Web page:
|Top Previous Next|
A "Dialog Definition" is a list of instructions for modifying a particular dialog. Create a Dialog Definition for each system dialog that you want to modify, or for each new dialog you want to add.
Note that only one Dialog Definition can be enabled for each system dialog, e.g. for the Edit Reservation dialog, but the definition can contain as many Dialog Elements as needed to make all of the customizations you want.
To create a Dialog Definition, go to Maintenance / Advanced Customizations / Dialogs. This opens the Dialogs Setup dialog, which lists all current Dialog Definitions and has the typical functions for Adding, Editing, etc. Since the order of the definitions doesn't affect any functionality, there is no Insert command -- but you can Move the dialogs up or down in the list if you want to rearrange them.
You can also Export one or more Dialog Definitions to a text file, or Import Dialog Definitions. This is primarily for you to import Dialog Definitions created by the software provider, though it can also be used to transfer Dialog Definitions between multiple databases.
Dialog Definitions cannot have duplicate names. If you make a Copy of a Dialog Definition, text like "(copy 1)" will be added to the name to make sure it's unique. Of course you can change this to be more appropriate. Duplicate checking for the names is not case-sensitive ("My Dialog" is considered the same as "my dialog").
Importing Sample Dialogs
There are a few sample dialog modifications you can import, for example adding a button to Transactions dialogs for adding a 3% surcharge. To use these samples, you must first Import them. Click the Import dialog button, and you'll get a typical Windows file dialog labeled "Import Dialogs". You need to locate the samples folder, which is typically C:\Program Files (x86)\Campground Master\Samples (most likely you just need to double-click the "Samples" folder to get there). Now select the appropriate file, for instance "Sample Dialogs - Credit Card 3% surcharge button", and click Open.
When you're importing sample Dialogs, it may also import Macros or Scripts that are used in the definition. If these are already defined, resulting in a duplicate name, then a warning will be shown listing the duplicates and what their names were changed to during the import. These might be safe to delete, assuming the imported version does the same thing as the original version. Otherwise you will need to change any expressions in the Dialogs that use the Macro or Script so that it uses the correct name.
The imported dialog(s) will be added to the list. Make sure you don't have multiple dialogs enabled for the same Base dialog (you will get an error when leaving Dialog Setup if that's the case).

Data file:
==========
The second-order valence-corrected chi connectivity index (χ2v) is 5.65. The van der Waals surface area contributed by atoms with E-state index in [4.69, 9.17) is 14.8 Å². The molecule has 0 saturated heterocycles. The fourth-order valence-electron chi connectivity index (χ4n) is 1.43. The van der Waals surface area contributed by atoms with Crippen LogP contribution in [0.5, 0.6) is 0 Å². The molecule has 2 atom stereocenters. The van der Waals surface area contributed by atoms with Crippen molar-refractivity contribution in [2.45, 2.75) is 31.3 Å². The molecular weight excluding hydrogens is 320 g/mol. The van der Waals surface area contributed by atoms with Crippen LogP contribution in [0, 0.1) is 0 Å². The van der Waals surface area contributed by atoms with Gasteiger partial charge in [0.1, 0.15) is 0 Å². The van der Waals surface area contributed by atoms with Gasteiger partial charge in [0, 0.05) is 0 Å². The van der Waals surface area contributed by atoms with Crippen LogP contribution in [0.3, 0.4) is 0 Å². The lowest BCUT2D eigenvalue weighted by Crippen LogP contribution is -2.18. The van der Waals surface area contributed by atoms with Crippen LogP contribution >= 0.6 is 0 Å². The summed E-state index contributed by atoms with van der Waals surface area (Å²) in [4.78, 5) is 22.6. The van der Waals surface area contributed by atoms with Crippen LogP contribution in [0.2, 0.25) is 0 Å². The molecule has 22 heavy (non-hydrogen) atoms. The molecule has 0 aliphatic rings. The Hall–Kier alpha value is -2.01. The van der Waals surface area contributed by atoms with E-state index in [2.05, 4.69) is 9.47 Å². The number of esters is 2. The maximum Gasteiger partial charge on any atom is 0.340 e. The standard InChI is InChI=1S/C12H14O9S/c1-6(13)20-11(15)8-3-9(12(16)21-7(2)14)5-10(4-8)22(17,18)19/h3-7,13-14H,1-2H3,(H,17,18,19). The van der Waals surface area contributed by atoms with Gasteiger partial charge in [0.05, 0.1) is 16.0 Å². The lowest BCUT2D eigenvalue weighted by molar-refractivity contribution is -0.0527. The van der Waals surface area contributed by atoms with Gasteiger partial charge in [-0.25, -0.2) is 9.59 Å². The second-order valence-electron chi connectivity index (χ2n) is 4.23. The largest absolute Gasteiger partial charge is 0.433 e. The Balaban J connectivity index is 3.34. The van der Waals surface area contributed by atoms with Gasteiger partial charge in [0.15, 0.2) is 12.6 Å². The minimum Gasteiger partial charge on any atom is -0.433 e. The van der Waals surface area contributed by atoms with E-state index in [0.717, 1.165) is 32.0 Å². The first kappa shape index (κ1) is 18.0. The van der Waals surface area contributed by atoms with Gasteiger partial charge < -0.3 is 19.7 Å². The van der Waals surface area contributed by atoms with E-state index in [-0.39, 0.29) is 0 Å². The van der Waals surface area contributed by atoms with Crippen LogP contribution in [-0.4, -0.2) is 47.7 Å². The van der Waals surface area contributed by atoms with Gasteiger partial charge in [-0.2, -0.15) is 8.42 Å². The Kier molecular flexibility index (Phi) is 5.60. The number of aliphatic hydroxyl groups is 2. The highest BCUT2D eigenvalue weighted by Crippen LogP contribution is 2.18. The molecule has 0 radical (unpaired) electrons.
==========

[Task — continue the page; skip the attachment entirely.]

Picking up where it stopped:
Expression Functions for Dialogs
Most expressions in dialog element definitions need to do something with the controls in the dialog -- such as get and/or set a dialog control's current value, change which control has focus, modify controls or perform other functions within the dialog. A whole set of functions are available for this, all of which start with the letters "Dlg". Refer to the function types "User-defined dialogs" in the Expression Elements dialog (through the Insert Expression Element function of the Expression Creator) for all of the functions available for accessing and working with dialog controls.
Note that there are separate sets of functions for new controls (added by the dialog definition) vs. standard controls (in an existing dialog), because new controls must be referenced by name whereas existing controls must be referenced by a numeric control ID. Be sure to use the functions with "User" in the name to access a new control added in this dialog definition, and use the function without "User" in the name for standard controls that are in the existing dialog.
Each dialog keeps track of a "changed" flag so that it knows whether anything needs to be saved back to the record when it's closed. When you add a new control to a dialog, the program already handles this flag internally for obvious changes, e.g. when the value of the control is changed. However there may be times that you need to change something internally and need to let the dialog know it. There is an expression function DlgSetChangedFlag( ) for setting the "Changed" flag when needed. There's also a function to get the current status of the flag, in case you want to see if something has changed before performing an action of your own.
Opening a Custom Dialog
Once you've created a new dialog, you need some way to open it. Use the function DlgOpenUserDialog( ) with the dialog name to open the dialog. You can also give it the record to be used (in context). You might want to do this from a Menu definition, an Event, or from a button action in another dialog.
This function returns True if the "Save" or "OK" button is clicked (or more specifically if the DlgClickSave( ) function is called within the dialog expressions), or else it returns False if "Cancel" is clicked or if it's closed with the "X" button.
Dialog Elements List
Editing Dialog Elements
Dialog Control ID Reference
Advanced Customizations Overview & other topics